July 10, 2014


The Fabulous ´40s
These days, I seem to be on a World War II kick. Maybe it's my dad's influence, but the 1940s have always intrigued me: the history, the fashion, the music. My dad always played Big Band and Swing music in the garage; he taught me how to dance, and told stories of his WWII service in the Navy. Somewhat unintentionally, my recent reading and viewing selections seem to focus on that era, inspiring further choices in music and cocktails. I also like to inject a little 40s into my fashion, favoring modern interpretations of classics while avoiding campy, rockabilly trends. Lately, I've been...

...reading (One of the greatest benefits of an educator's summer change of place and pace is the luxury of reading for pleasure. I try to do this throughout the school year, but I find myself buried in professional journals, EdTech blogs, and educational philosophy):
  • Unbroken: A World War II Story of Survival, Resilience, and Redemption by Laura Hillenbrand, the riveting biography of Louis Zamperini -- juvenile delinquent; college track star; 1936 Olympian who shook hands with Hitler; WWII Air Force captain; survivor of a plane crash and forty-seven days drifting over 2000 miles on a raft in middle of the Pacific Ocean; tortured prisoner of war for two and a half years in several Japanese POW camps; recovered alcoholic and PTSD sufferer; inspirational speaker, coach, and philanthropist. As I read, I continually reminded myself that Zamperini was going to make it through all of these harrowing trials, knowing that, at 97 year old, he consulted with Angelina Jolie in the making of the Unbroken film (due for release on Christmas Day 2014). Sadly Louis Zamperini died last week.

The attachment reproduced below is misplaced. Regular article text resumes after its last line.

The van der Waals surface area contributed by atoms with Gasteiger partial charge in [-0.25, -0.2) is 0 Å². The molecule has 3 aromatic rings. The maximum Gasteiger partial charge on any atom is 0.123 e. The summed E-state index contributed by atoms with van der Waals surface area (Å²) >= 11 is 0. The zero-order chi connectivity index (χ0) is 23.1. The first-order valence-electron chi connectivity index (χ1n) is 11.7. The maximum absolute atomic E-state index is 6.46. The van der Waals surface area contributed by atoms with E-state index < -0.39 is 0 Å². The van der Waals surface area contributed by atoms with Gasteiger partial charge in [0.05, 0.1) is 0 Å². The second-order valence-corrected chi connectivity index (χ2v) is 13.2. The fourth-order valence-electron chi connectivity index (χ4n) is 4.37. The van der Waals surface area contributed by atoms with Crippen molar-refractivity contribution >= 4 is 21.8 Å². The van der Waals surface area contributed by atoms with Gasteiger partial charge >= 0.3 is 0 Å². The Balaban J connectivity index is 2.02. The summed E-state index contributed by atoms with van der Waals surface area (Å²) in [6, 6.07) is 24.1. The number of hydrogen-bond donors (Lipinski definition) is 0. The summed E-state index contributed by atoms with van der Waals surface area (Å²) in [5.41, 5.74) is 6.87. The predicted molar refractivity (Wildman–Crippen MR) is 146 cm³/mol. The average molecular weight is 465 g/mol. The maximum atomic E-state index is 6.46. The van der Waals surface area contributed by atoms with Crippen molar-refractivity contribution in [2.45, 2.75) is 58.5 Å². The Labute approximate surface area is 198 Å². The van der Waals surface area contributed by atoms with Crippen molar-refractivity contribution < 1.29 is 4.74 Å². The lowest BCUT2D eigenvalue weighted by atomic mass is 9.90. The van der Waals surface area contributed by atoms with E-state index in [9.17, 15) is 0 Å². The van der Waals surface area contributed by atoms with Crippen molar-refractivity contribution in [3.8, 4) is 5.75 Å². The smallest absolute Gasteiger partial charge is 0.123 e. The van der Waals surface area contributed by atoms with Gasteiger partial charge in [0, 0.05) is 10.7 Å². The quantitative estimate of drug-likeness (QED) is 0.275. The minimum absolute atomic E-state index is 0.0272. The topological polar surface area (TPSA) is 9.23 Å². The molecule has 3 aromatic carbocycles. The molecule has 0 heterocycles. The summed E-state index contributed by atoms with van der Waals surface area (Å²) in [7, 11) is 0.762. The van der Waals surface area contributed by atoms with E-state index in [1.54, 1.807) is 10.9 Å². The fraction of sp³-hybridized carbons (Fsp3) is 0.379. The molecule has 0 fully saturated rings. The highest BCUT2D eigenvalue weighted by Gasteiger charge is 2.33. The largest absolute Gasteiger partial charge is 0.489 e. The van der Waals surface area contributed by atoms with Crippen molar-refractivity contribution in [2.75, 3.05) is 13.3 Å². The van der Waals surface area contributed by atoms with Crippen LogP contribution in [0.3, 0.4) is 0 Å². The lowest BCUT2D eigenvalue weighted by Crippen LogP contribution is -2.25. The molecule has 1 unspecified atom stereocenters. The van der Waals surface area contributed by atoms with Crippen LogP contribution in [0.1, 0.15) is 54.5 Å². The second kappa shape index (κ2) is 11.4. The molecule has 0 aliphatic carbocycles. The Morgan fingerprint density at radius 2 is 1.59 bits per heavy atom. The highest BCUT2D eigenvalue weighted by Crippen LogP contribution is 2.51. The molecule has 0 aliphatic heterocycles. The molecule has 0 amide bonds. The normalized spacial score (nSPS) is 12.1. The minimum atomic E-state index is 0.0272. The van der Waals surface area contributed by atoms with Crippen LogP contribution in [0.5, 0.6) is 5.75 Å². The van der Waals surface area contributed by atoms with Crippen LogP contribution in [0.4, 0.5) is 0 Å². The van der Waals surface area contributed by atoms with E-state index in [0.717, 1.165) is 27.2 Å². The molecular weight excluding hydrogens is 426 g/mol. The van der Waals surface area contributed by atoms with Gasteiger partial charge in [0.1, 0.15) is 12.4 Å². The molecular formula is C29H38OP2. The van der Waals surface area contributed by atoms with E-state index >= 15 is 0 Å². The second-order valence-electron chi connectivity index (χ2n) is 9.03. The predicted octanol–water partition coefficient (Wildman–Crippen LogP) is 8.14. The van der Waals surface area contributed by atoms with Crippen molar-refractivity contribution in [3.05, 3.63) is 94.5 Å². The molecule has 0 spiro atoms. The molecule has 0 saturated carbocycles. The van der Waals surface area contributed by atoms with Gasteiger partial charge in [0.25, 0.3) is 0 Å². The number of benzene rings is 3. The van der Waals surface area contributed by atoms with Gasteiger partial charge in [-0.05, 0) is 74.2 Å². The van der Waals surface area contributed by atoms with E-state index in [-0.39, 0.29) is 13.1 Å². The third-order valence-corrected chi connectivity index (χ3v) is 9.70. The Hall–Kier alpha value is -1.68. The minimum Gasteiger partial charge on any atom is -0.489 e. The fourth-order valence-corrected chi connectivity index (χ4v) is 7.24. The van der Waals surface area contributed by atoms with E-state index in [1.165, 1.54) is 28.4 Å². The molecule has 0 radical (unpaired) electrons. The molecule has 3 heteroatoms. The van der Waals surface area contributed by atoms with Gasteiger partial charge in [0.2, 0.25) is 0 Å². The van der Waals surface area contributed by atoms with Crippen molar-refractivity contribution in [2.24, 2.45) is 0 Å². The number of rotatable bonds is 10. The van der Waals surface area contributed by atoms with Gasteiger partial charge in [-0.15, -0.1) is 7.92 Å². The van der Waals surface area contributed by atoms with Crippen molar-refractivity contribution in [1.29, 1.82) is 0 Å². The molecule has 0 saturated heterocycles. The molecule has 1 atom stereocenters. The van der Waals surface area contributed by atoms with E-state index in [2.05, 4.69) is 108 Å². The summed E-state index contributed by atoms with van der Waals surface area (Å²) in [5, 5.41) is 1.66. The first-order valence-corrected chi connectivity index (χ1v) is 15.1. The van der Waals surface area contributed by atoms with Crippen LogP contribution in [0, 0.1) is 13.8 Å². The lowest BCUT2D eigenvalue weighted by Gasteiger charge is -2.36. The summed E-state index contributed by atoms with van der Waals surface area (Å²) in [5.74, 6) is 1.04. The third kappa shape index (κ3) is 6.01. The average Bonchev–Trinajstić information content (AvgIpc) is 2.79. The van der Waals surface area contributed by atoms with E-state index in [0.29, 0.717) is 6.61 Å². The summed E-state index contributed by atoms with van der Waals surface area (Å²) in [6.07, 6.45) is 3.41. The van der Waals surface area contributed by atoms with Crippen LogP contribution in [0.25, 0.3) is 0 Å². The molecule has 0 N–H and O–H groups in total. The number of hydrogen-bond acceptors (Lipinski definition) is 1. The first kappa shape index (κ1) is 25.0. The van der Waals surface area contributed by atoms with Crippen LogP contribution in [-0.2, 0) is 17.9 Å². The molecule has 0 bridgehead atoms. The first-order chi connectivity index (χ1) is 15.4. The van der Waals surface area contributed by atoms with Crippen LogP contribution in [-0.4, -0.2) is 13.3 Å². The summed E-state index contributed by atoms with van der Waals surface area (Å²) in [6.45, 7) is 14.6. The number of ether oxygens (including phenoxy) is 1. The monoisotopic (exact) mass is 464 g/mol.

• The Hotel on the Place Vendôme by Tilar J. Mazzeo, a history of the Paris Ritz told through the stories of the people who lived, worked, loved, partied, and debated there. The book begins with the Belle Époque opening of the hotel in 1898. Occurring during the notorious Dreyfus Affair that pitted French aristocrats against artists and intellectuals, the Ritz's opening inspired A la recherche du temps perduMarcel Proust's literary opus. Although the narrative continues through Princess Diana's final meal and the current two-year renovation of the hotel, the book focuses on the Ritz's social and political importance during the WWII era when aristocrats, philosophers, fashion designers, journalists, artists, authors, spies, Nazis, and members of the French Resistance all mingled at the Ritz. The cast of characters includes Ernest Hemingway, Jean-Paul Sartre, Coco Chanel, Edward VIII and Wallis Simpson, Hermann Goering, Jean Cocteau, Marlena Dietrich, Ingrid Bergman and many more 20th century notables. This book only reinforces one of my bucket list goals of enjoying a cocktail in the Ritz's Hemingway Bar (perhaps after shopping at 31 rue Cambon). If only I could afford to spend the night! The Ritz reopens later this year.
...watching (Although primetime programs are on hiatus and television is definitely not a priority, I do enjoy discovering and binging on Netflix series):